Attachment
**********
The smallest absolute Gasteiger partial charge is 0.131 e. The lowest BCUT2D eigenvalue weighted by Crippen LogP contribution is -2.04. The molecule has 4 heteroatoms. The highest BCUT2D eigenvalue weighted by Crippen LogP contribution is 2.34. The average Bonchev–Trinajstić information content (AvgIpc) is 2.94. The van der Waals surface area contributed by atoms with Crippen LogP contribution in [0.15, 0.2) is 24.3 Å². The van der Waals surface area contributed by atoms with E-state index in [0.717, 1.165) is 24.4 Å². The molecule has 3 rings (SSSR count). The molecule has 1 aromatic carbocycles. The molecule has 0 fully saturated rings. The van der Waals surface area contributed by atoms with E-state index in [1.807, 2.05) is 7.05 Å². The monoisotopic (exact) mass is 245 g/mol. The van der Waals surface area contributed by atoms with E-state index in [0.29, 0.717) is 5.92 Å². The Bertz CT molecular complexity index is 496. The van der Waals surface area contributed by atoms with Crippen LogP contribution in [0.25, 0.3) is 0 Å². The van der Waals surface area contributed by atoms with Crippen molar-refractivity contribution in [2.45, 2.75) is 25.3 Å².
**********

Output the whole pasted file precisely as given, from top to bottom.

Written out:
The smallest absolute Gasteiger partial charge is 0.131 e. The lowest BCUT2D eigenvalue weighted by Crippen LogP contribution is -2.04. The molecule has 4 heteroatoms. The highest BCUT2D eigenvalue weighted by Crippen LogP contribution is 2.34. The average Bonchev–Trinajstić information content (AvgIpc) is 2.94. The van der Waals surface area contributed by atoms with Crippen LogP contribution in [0.15, 0.2) is 24.3 Å². The van der Waals surface area contributed by atoms with E-state index in [0.717, 1.165) is 24.4 Å². The molecule has 3 rings (SSSR count). The molecule has 1 aromatic carbocycles. The molecule has 0 fully saturated rings. The van der Waals surface area contributed by atoms with E-state index in [1.807, 2.05) is 7.05 Å². The monoisotopic (exact) mass is 245 g/mol. The van der Waals surface area contributed by atoms with E-state index in [0.29, 0.717) is 5.92 Å². The Bertz CT molecular complexity index is 496. The van der Waals surface area contributed by atoms with Crippen LogP contribution in [0.25, 0.3) is 0 Å². The van der Waals surface area contributed by atoms with Crippen molar-refractivity contribution in [2.45, 2.75) is 25.3 Å².